explain plan for select count(*) from (select i+j from t);
explain plan for select i+j from t;

to see the details (more than you want to know).

> I shouldn't ask, I should just test but I don't have a server up and
> running.  That reminds me, at some point I need to try and compile
> LucidDB (+farrago/fennel) on OS X.  :)

A few years ago someone almost got it working, but ran into a roadblock
with STLport not building on OS X.  Most likely by now STLport itself is
building fine there, but some tinkering with Fennel's build scripts
would almost certainly be required.  The Java side is always easy once
the native code builds.  (Farrago has a pure-Java build mode, leaving
out Fennel, but it's not very useful in the LucidDB context, since other
than the optimizer, most of the heavy lifting there is done in the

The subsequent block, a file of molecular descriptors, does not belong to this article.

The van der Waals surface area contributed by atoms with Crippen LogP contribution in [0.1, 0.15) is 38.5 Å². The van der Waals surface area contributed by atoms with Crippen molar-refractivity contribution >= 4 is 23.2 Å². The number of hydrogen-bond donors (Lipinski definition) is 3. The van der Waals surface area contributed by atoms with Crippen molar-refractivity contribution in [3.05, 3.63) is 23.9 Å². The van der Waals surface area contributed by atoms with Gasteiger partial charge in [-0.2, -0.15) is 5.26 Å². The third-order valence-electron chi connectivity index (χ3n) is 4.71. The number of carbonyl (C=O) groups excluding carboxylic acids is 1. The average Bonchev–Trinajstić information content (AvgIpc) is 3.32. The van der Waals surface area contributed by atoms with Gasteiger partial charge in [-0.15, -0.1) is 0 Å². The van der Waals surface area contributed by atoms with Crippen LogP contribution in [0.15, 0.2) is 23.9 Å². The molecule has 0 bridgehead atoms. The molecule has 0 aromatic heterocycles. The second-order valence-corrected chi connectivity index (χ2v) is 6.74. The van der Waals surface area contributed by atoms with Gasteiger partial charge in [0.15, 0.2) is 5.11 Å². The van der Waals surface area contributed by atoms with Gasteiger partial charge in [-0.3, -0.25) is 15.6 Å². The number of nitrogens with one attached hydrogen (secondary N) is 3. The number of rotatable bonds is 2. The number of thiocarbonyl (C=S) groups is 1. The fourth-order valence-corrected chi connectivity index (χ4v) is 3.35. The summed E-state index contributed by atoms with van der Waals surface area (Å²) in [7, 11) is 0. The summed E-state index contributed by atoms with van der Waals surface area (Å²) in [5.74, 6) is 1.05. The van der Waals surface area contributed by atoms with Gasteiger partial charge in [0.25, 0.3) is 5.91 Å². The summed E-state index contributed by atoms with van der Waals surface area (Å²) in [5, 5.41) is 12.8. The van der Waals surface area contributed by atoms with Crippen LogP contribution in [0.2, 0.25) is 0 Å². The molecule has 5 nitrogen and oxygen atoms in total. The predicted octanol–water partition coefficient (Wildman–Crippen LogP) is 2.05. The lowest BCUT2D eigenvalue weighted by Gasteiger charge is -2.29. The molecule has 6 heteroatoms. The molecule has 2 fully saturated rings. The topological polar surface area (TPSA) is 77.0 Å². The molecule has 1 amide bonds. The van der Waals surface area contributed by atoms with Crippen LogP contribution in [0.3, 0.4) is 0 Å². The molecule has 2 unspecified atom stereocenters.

native code.)

JVS


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Re: 30 Minutes of playing with LucidDB

Nicholas Goodman
In reply to this post by Nicholas Goodman

Again, just sharing some informal results.  Not interested, hit delete now.  :)

0: jdbc:luciddb:rmi://localhost> select CITY, min(zipcode) minzip, max(zipcode) maxzip, avg(zipcode) avgzip from DIM_CUSTOMER2 group by CITY order by 1;
-- TRUNCATED --
| zzx-city         | 10080   | 19860   | 14690   |
| zzy-city         | 10040   | 19380   | 14732   |
| zzz-city         | 10100   | 20000   | 15101   |
+------------------+---------+---------+---------+
17,576 rows selected (19.271 seconds)

Per other email threads (and cautions of pushdown optimization for testing) it does appear that sqlLine was chewing a bunch of time in retrieving and formatting results: